Blink—And They're Grown

Parents, Families and Child Care

Little Moments

I recently had the opportunity to attend a reading party with families from the West side of Cincinnati. This event was hosted by 4C for Children in collaboration with Read The message delivered at the event was simple – parents can impact their children’s literacy and success in school by reading out loud. Parents who attended were encouraged to read aloud fifteen minutes per day with their children on their lap. During the event parents and children moved to different reading stations where a book was read and parents and their children participate in an activity that related to the book. Hopes were

that the stations would help parents see how reading aloud and interacting with their children through books benefits their learning and development.

Throughout the entire event, there was an air of excitement and joy. Parents and children eagerly moved to each reading station, listened to the story and together participated in an activity or craft. I watched one little boy learn to use scissors for the first time. After listening to a story about trucks, his mother helped him cut out a picture of a dump truck and glue it to a stick. Once done, the boy immediately jumped up, held his truck in the air and yelled,  “Look, I did it! I did it all by myself!”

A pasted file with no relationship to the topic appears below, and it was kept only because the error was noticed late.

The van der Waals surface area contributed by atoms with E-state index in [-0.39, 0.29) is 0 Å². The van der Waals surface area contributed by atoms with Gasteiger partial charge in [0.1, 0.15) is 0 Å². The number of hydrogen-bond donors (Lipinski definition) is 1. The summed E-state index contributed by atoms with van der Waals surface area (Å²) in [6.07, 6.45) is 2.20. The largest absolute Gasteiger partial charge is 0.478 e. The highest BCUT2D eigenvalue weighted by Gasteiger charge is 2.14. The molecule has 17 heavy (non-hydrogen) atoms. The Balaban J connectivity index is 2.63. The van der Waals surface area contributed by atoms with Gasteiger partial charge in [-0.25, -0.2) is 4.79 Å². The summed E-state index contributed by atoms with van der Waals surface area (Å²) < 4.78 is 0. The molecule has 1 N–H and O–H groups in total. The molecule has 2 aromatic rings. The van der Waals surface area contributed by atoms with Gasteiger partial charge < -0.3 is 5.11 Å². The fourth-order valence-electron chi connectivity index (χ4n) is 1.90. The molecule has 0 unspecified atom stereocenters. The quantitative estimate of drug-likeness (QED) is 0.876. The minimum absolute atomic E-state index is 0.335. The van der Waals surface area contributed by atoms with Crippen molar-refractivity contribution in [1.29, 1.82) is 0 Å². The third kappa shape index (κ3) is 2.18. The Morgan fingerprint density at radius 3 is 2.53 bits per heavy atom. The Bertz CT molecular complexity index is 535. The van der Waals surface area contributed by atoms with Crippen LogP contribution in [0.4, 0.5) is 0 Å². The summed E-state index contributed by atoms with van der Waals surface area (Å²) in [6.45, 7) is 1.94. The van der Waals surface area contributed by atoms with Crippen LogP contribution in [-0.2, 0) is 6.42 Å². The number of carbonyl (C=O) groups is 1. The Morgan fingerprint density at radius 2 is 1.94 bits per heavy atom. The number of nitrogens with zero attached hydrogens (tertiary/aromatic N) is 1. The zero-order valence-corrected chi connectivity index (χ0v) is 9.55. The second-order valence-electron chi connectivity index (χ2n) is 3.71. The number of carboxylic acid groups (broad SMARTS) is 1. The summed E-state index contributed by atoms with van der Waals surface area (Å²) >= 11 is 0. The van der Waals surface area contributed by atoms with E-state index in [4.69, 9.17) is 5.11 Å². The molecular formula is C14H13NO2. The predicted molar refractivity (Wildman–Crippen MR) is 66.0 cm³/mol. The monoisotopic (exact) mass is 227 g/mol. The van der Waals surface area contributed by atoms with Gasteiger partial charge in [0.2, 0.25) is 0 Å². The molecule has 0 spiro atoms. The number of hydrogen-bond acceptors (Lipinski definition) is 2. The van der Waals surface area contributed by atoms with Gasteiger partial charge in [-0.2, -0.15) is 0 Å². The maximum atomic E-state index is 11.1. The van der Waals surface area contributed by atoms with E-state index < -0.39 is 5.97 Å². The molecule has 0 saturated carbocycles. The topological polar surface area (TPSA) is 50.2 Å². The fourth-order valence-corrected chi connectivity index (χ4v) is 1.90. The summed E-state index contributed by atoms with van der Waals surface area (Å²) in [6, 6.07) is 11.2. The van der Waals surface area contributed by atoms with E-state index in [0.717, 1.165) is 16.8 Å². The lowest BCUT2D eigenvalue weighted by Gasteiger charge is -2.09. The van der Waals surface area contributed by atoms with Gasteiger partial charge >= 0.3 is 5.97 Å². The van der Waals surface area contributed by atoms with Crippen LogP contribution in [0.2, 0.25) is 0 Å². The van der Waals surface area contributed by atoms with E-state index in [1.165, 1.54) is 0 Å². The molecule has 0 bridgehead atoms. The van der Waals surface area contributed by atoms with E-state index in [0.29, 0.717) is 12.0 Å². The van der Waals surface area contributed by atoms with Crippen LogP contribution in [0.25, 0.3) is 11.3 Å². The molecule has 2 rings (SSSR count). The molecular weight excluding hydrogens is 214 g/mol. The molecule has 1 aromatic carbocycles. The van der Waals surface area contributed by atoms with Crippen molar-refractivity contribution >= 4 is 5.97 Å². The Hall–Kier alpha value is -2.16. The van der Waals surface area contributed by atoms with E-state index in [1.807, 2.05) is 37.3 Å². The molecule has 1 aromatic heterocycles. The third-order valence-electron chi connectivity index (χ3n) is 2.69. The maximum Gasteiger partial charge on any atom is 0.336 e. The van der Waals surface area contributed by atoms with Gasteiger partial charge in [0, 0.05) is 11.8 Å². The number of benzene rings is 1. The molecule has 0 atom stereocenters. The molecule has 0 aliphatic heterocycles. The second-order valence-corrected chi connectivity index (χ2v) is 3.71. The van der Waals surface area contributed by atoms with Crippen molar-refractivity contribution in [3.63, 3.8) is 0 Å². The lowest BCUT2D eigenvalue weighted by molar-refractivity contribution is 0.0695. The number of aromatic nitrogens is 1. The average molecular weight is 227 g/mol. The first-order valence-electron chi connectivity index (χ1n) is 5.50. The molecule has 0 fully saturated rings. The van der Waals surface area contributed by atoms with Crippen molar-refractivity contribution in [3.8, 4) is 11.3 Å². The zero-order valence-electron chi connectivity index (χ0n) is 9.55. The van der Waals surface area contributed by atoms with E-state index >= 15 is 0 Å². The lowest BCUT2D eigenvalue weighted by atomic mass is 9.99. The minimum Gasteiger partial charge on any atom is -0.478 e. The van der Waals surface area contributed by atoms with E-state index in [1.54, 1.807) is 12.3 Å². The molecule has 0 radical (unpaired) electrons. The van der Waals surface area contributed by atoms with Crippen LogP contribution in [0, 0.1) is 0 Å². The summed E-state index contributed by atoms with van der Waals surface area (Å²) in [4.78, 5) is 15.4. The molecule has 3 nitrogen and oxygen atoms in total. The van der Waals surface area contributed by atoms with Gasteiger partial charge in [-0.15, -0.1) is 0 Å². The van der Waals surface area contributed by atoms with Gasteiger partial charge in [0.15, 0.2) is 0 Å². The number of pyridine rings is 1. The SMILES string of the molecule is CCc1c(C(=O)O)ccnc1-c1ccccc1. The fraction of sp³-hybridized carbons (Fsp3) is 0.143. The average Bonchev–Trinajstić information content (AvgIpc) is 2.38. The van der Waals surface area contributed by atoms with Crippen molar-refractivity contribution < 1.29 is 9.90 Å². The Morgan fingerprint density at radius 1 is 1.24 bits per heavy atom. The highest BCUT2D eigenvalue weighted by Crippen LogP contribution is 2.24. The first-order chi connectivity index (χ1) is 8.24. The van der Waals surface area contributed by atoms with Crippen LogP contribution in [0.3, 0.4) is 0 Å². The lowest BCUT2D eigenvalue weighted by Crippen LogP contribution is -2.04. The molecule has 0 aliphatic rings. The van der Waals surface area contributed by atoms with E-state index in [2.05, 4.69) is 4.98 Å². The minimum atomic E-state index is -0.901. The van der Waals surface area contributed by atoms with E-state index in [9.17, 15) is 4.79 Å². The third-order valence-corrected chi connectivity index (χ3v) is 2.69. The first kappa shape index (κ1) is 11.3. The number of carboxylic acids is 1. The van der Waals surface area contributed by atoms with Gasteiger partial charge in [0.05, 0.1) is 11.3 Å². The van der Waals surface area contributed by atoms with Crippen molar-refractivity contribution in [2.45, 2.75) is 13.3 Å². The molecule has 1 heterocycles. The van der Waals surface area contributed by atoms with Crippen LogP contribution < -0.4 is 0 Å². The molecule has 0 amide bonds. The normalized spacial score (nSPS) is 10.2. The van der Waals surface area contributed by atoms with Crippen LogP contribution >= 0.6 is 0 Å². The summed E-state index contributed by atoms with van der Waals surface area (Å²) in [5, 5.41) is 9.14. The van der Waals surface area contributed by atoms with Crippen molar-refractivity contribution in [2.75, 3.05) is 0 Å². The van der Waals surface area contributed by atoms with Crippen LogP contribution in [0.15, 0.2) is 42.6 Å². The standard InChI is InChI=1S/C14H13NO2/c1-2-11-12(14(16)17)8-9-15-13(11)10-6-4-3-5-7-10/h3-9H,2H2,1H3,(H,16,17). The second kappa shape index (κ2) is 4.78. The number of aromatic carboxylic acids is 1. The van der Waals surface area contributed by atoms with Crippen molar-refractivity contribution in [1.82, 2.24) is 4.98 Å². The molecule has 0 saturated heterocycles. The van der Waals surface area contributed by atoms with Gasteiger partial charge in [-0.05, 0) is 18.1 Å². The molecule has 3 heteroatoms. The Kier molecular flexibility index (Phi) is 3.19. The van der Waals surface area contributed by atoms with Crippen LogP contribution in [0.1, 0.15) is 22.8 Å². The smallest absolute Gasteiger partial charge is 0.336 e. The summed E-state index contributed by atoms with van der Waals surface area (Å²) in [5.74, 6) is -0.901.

At the next station I noticed a mother with her four sons. They listened intently to the story and were instructed to put a bus together. The mother gathered her sons at a table and had each child take part in putting the bus together. There was a sense of connectedness as they worked as a family, each doing their part, each waiting their turn and all working together.

So often we hear about what goes wrong in a family – the parents that struggle and the children who are harmed or who lose their way. Often parents are blamed for what they do wrong or are judged for the poor decisions they make. But at this event, I observed a lot of parents doing it right by taking the time to be in the moment with their children. Books and activities were not only used to improve their children’s literacy and learning – but as a way to connect.

At the end of the event, parents were encouraged to stand up and make a pledge that they would read aloud to their children each day. And I feel sure that many of the parents who came to the event will do just that. But I also think about the deeper learning that came out of that event: the importance of getting on the floor, being with your children and accomplishing a task together.  It may seem small to help a child use scissors for the first time or help children work cooperatively together, however, it is my opinion that it is in these very moments that we can each be the parent we really want to be.

– Carolyn

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